From virginity to Botox, taxing gets creative

The nobility of the past was creative in finding new ways to fill their coffers, taxing chimneys and windows. Their descendants apparently have the knack too, inventing new, weird taxes amid the global recession.

Russian newspaper Vremya Novostei published its Top-10 list of dubious fiscal initiatives of 2009.

American policymakers, who have been busy all year fighting over healthcare reform, were thrilled to hear Senator Harry Reid’s proposition to levy taxes on vanity, namely on cosmetic procedures. The initiative dubbed the “Botox tax” by journalists was fiercely criticized by those most concerned. The National Women’s Organization said taxing breast augmentation and wrinkle smoothing would be discriminative.

Other countries were also busy looking for budget-friendly ways to improve people’s health. Denmark has introduced a tax on fats in food, which can be as high as $5 per kilo of cheese or butter. This is in line with previous policies. The country has the largest tax on soda drinks in the EU. Latvia took steps in the same direction. Last year Peteris Apnis, an aide to the Prime Minister and the President of the National Doctor’s Society, suggested imposing excises on sugar and salt, both of which are bad for health, he said.

Entertainment is another target for fiscal assault. Britain’s Isle of Man suggested collecting about 1.5% per month from file sharing network users. German and Ukrainian parliamentarians went further and suggested taxing all Internet users. And Governor of New York David Paterson said he wanted 4% from every Internet sale of software, music and films, stressing that this includes porn. However Russia’s cinematography union leader Nikita Mikhalkov outdid them all, suggesting a special tax on every single DVD imported or produced in the country. The money would be used to subsidize Russian filmmakers.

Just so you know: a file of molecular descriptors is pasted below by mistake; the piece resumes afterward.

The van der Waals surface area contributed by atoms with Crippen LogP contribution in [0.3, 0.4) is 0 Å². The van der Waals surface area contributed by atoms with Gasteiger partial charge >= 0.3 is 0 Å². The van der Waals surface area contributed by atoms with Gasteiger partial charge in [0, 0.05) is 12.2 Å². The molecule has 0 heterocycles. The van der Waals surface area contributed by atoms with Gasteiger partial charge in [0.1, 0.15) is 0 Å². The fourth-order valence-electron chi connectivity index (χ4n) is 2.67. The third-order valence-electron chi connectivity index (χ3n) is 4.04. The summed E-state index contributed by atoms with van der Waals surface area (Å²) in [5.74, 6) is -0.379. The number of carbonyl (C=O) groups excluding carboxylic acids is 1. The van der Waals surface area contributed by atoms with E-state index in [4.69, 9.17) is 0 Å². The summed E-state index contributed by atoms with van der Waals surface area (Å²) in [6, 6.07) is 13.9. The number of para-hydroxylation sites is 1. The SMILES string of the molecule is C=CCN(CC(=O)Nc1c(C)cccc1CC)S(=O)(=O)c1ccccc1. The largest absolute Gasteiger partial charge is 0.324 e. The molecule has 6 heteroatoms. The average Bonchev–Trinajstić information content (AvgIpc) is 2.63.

An unexpected “virginity tax” was levied from an 18-year-old Romanian girl, who sold the right to become her first sex partner through a German Internet auction. The highest bid offered by an Italian businessman was 10,000 euros, and the deal was consummated in a posh Venice hotel. However German authorities treated the story as a case of selling sex for money, which is a perfectly legal and taxable trade in the country. And they demanded the due sum to be paid.

Another unconventional tax was suggested by the Ukrainian fiscal agency. They decided that illegal income is just as good for taxation as legal income; hence bribes and thefts should be taxable.

The proverbial death and taxes met in a Latvian funeral services initiative, when it was suggested that a one-time $50 graveyard keeping due be replaced with an annual fee. The idea was to ease the financial burden on relatives. There was no report on what would happen to non-payers.

Britons with landline telephones, who are an overwhelming majority in the country, may soon pay about $10 annually for the privilege. The money would be spent on developing broadband Internet in the country, so the tax was naturally called the “broadband tax” by unenthusiastic would-be payers.

Tourists going to enjoy St. Petersburg’s marvelous sights may soon have to pay an extra $3, if Governor Valentina Matvienko has her way. This “skyline tax,” which is expected to bring $15 million into city’s coffers annually, is meant to help keep the numerous monuments and historical buildings fit.